In a provincial town in France, 1932, a widow, Madame Danzard (Julie Walters) and her daughter, Isabelle (Sophie Thursfield) live an insular, suffocated life with their maid, Christine Papin (Joely Richardson).
Christine’s younger sister, Lea (Jodhi May), comes to work at the house, which is when the action of the film begins.
Madame Danzard runs her home with an iron fist in a white glove that is run over every surface, in search of any speck of dust. A mere look sends one or other of the maids scrambling to correct the problem in silence.
Silence is the order of the day in the Danzard household.
When not scrubbing, polishing, cooking and serving, the sisters spend their time in their shared room—a request they made—sharing a room and bed. The savings delighted Madame, of course, who is tight as a drum when it comes to money.
And affection—though utterly silent with the maids, she hectors her daughter—never showing a hint of so much as liking the girl. Sometimes emotionally manipulating her for her own amusement—teasing her with a trip to Paris, then, once the girl is excited at the prospect of a trip, rescinding the offer, saying the fashions there wouldn’t suit her daughter. Another time she blows out the girl’s own birthday candle so she can sing along to the opera playing on the radio.
Christine and Lea are happiest being alone together—the elder sister protective of the younger, the younger in wide-eyed awe of the elder.
Their mother, who is never seen, is a wedge between them. Lea is the favourite, as she’s always done as she’s told—turning all of her earnings over to their mother.
The struggle between Christine and their mother to control Lea eventually comes to a head; the girls already close bond becoming even more so in the aftermath.
The Danzard’s rarely have visitors, so it’s chiefly the four women cloistered away in oppressive silence—mother and daughter working on various crafts or playing card games, playing their own mind games with one another; sisters working diligently or spending time in their room, though Christine does make lace and underthings for her sister to wear.
As time carries on, and the sisters’ relationship crosses into darker, illicit territory, they both become more careless in their work. Previously meticulous in every way, they begin missing spots, breaking things and Christine’s typically perfect sewing may (or may not) suffer.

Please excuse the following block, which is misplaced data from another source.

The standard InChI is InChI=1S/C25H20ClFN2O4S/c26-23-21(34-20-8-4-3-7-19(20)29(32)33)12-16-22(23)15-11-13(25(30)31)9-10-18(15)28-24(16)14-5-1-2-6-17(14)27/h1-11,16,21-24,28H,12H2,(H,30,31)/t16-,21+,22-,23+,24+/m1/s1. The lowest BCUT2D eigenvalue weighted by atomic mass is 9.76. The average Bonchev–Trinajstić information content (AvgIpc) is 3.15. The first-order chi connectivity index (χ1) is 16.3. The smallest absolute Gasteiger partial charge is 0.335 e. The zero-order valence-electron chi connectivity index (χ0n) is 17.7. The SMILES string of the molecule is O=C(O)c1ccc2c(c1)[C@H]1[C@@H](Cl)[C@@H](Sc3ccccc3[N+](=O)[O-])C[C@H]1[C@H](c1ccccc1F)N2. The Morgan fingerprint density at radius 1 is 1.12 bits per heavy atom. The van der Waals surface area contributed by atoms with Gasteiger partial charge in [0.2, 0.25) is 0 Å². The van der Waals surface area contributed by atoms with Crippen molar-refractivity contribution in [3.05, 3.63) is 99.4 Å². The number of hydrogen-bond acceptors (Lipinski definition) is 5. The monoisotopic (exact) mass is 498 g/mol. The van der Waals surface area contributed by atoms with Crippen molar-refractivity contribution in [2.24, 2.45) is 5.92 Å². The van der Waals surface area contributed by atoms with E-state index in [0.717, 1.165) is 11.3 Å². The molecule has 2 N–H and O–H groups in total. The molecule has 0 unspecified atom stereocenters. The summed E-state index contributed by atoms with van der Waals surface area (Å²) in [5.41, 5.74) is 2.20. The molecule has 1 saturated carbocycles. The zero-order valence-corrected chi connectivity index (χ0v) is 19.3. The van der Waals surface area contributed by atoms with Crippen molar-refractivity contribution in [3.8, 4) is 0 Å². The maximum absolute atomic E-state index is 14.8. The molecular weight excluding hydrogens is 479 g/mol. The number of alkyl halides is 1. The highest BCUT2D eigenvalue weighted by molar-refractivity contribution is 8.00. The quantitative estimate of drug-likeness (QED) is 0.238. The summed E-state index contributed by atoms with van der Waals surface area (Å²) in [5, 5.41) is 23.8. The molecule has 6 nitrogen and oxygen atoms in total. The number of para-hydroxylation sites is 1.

The centre cannot hold, as it were, and, eventually, one mistake too many is made. Madame Danzard does the unthinkable—she insults Lea—and Christine cannot, will not, abide that.
This is yet another service porn film I was greatly enamoured with long before I had ever heard the phrase ‘service-oriented submission’, but I do enjoy watching someone clean properly. I also apparently have an affection for service porn films set in 1932. Go figure.
Speaking of things I’m interested in—there’s a psychological condition called folie a deux, which is when two people who would be law-abiding citizens otherwise become dangerous criminals when together.
You see, the Papin sisters in this film—and the events portrayed—are based on real events. Christine and Lea Papin were real people. There are other films, books and plays based on their case like The Maids, which is based on the Jean Genet play of the same name, La Ceremonie, based on a Ruth Rendell novel called A Judgement in Stone and Les Blessures assassines. The film Sister My Sister is based on a play called ‘My Sister in This House’ by Wendy Kesselman.
There’s an excellent, academic book about them by Rachel Edwards and Keith Reader called The Papin Sisters.
But, you know, I don’t find them interesting or anything.
Folie a deux’s are rather the polar opposite of a healthy power exchange, in that the latter brings out the best in both parties and the former brings out the absolute worst.
Another example of folie a deux on film (based on a real life situation) is Heavenly Creatures, which I recommend highly.
What’s kinky about this film?
Aside from service porn, this will appeal to people interested in sibling incest (as a consensual kink, I hope). If that’s a turn off for you—avoid this one. There’s not a lot of nudity, though there is a little, and not a great deal in the way of sex, but it’s still there. And it’s pretty hot. What can I say—I like my films dark.
Speaking of darkness—the cinematography is outstanding. The palette consists of browns and greys—even when the girls occasionally go outside it seems like it’s always half-way between autumn and winter. (In other words, I love it.)
An interesting note—the maids and the Danzards never speak to one another. They speak amongst themselves, but not across class lines. The film consists of long silences as it is. Like The Piano Teacher, the director allows the actors room to do what they do best.
Also, no men appear on screen—we hear male voices twice, but they aren’t even credited. Not over the end credits nor on IMDb.
The acting is impeccable. Sophie Thursfield is the only person I haven’t seen in anything before or since, but she’s hilarious as the put-upon yet sarcastic daughter.
Everything about the film is pitch perfect.
If you like character-driven, darker dramas, this is a great one for it.